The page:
Rich Preyer, on-site program coordinator at The N.C. Arboretum, discusses outdoor education, community collaborations and the return of the Wee Naturalist program.
What are some of your favorite aspects of working with youths at The N.C. Arboretum?
Their innate curiosity and sometimes uncanny observations about the natural world are fascinating to me. Similarly, having the privilege to see a child spot their first salamander or watching older kids track box turtles using radio telemetry is just so cool. Students and campers make our job easy when it comes to facilitating an experience that helps cultivate their connection to nature and an appreciation for STEAM subjects.
What are some of the unique challenges the site faces when working with kids?
All students deserve to have safe, engaging and fun experiences in nature. I wish we could do more to make that happen for more kids across Western North Carolina. We’ve expanded the number of outdoor classrooms that we have, increased the number of free outreach programs and continue to expand our scholarship opportunities. We know this is not enough, but we’re grateful for the continued collaborative opportunities with community stakeholders, organizations and funders that help make these experiences possible.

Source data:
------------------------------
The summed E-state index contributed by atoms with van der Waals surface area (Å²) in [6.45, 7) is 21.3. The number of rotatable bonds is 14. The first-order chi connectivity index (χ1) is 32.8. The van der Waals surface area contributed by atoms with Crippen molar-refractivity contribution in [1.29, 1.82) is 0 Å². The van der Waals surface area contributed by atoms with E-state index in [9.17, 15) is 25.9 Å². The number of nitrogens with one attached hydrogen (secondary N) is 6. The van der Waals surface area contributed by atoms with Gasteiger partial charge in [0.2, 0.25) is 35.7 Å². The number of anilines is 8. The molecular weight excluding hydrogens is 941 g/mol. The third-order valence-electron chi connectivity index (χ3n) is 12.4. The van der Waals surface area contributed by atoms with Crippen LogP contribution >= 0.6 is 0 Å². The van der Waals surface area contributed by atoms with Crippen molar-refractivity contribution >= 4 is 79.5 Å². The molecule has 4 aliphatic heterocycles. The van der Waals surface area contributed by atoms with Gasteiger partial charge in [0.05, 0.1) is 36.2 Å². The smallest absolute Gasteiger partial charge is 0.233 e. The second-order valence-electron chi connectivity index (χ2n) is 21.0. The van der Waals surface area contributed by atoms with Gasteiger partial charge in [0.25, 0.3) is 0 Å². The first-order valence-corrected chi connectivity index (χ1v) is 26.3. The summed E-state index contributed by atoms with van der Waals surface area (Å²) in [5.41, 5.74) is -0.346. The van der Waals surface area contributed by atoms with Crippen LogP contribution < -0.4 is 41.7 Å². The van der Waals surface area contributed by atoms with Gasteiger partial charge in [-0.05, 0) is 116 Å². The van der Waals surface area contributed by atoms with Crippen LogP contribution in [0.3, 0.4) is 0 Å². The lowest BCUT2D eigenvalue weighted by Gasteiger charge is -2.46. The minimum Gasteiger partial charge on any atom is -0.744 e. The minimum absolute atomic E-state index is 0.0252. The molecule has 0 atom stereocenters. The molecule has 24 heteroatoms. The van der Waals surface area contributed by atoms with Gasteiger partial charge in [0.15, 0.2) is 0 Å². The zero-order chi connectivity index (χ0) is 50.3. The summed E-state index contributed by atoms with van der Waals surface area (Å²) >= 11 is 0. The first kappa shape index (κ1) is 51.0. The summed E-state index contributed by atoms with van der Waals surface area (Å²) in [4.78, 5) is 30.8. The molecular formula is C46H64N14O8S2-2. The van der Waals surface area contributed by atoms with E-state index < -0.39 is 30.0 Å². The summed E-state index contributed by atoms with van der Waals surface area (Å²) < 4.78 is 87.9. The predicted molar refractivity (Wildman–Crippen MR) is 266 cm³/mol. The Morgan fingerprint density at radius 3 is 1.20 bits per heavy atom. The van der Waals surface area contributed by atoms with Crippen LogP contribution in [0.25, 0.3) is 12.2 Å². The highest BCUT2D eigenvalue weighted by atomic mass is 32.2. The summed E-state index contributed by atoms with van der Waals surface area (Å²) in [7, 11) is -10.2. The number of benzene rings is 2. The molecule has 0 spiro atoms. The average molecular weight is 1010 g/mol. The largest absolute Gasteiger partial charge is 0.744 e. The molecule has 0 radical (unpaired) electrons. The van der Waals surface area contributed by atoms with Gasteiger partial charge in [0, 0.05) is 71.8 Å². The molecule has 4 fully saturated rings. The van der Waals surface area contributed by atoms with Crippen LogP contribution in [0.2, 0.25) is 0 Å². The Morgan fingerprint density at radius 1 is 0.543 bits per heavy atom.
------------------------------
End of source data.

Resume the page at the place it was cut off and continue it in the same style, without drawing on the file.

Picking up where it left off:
What are you looking forward to most this season as it relates to child education at the arboretum?
This time of year, our programming slows down like many of the animals that are currently hibernating or brumating, giving our department a chance to recharge and think about ways that we can make our programming more immersive and learner-centric. One of the most exciting additions to this year’s slate of offerings is the return of our Wee Naturalists program, a program designed for children 5 and younger and their guardians. One of the beautiful aspects of this type of learning experience is the intergenerational nature of it. Getting to see as many as three generations working together to uncover nature’s mysteries is a powerful thing to see.
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